Business owners, officers, directors, shareholders, and employees identified as “responsible parties” can be personally liable for sales tax obligations. What is a responsible party and why is the ask so invasive?
Clients of ours have been reluctant to give up their social security number (SSN) for purposes of sales and use tax registrations. In some cases, it takes a lot of explaining before a CEO, CFO or officer feels comfortable giving up such personal information as a requirement of their job.
Employees generally perceive this requirement as “unreasonable.” And I can certainly appreciate this. I mean, who trusts government to treat one’s information with the care and deference it deserves?
While we always communicate to our clients that the “responsible party” SSN is a requirement that is both legal and binding, it doesn’t always go over well. Per federal and other laws, state and local tax (SALT) jurisdictions have every right to require a wide range of individuals to relinquish their personal information before the business can be entrusted with SALT funds.
Without an SSN and driver’s license information, an entity cannot typically submit a state registration. Without registration, uncollected taxes against a business can generate late returns, penalties and interest to contend with. Not to mention the fact that it is often considered fraudulent to collect sales taxes (or exemptions certificates for that matter) without a proper license.
Many of my clients believe they are not personally responsible for managing sales tax; the corporation or entity they work for is the responsible party. By releasing their personal information to SALT authorities, they too—in addition to the company—become a responsible party, on the hook for accurate and timely sales and use tax collection and remittance at the company level.
Several clients who signed on as responsible parties have taken extra steps, such as setting up a Lifelock account, to mitigate some of the risk associated with handing over their personal SSN to “unknown entities.” Unreasonable, yes, but often necessary.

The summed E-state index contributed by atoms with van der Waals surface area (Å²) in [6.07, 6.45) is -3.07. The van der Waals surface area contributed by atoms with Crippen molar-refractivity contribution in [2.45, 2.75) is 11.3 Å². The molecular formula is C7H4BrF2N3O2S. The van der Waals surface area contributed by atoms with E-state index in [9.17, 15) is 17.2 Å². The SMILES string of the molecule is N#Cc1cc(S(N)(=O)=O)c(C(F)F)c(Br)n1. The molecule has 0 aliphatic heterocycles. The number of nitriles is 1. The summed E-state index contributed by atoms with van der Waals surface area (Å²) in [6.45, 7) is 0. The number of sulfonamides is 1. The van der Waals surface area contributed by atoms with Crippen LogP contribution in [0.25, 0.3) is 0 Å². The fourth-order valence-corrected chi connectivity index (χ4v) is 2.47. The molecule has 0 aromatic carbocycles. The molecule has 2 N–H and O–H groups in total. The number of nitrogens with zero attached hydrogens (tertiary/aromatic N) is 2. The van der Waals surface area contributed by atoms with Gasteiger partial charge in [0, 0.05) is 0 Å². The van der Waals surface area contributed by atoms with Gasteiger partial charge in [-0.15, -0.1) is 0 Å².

Assuming trustee status
Many retailers fail to appreciate the middleman duty and legal obligation their business is under as trustees for sales and use taxes. Sales and use taxes do not belong to the company; the company merely acts as a trustee in collecting and remitting the proper amount of tax to SALT authorities.
When it comes to personal liability for debts of an entity, failing to collect or misappropriating sales and use tax can put your people—owners, officers, directors, shareholders, and employees—at risk. Each of these individuals may be held personally liable for the failure of a company to properly collect and remit sales and use taxes if these individuals are considered responsible parties. This liability extends beyond the business to their personal assets, which could be claimed to satisfy a sales tax liability of the business.
Who you say you are
Responsible parties are tracked through personal information including their SSN. Federal law allows tax authorities to request an SSN as proof of identify that an individual is who they claim to be.
Individuals may be legally required to provide their SSN in transactions requiring notification to the IRS and other tax authorities in most financial transactions, employment records and tax returns.